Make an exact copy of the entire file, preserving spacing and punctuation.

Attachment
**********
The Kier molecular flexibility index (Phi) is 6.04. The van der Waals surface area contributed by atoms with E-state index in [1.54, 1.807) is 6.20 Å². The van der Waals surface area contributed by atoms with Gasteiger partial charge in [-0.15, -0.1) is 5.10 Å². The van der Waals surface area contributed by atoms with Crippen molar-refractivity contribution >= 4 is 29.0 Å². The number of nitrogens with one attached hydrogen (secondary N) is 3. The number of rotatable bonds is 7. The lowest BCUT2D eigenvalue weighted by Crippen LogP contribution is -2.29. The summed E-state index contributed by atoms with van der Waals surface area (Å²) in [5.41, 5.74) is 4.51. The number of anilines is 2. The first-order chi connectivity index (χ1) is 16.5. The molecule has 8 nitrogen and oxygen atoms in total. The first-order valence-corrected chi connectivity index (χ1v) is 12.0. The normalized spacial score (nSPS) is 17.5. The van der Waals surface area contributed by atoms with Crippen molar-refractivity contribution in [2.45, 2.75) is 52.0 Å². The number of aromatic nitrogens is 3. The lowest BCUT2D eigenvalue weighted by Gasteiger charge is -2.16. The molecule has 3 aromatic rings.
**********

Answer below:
The Kier molecular flexibility index (Phi) is 6.04. The van der Waals surface area contributed by atoms with E-state index in [1.54, 1.807) is 6.20 Å². The van der Waals surface area contributed by atoms with Gasteiger partial charge in [-0.15, -0.1) is 5.10 Å². The van der Waals surface area contributed by atoms with Crippen molar-refractivity contribution >= 4 is 29.0 Å². The number of nitrogens with one attached hydrogen (secondary N) is 3. The number of rotatable bonds is 7. The lowest BCUT2D eigenvalue weighted by Crippen LogP contribution is -2.29. The summed E-state index contributed by atoms with van der Waals surface area (Å²) in [5.41, 5.74) is 4.51. The number of anilines is 2. The first-order chi connectivity index (χ1) is 16.5. The molecule has 8 nitrogen and oxygen atoms in total. The first-order valence-corrected chi connectivity index (χ1v) is 12.0. The normalized spacial score (nSPS) is 17.5. The van der Waals surface area contributed by atoms with Crippen molar-refractivity contribution in [2.45, 2.75) is 52.0 Å². The number of aromatic nitrogens is 3. The lowest BCUT2D eigenvalue weighted by Gasteiger charge is -2.16. The molecule has 3 aromatic rings.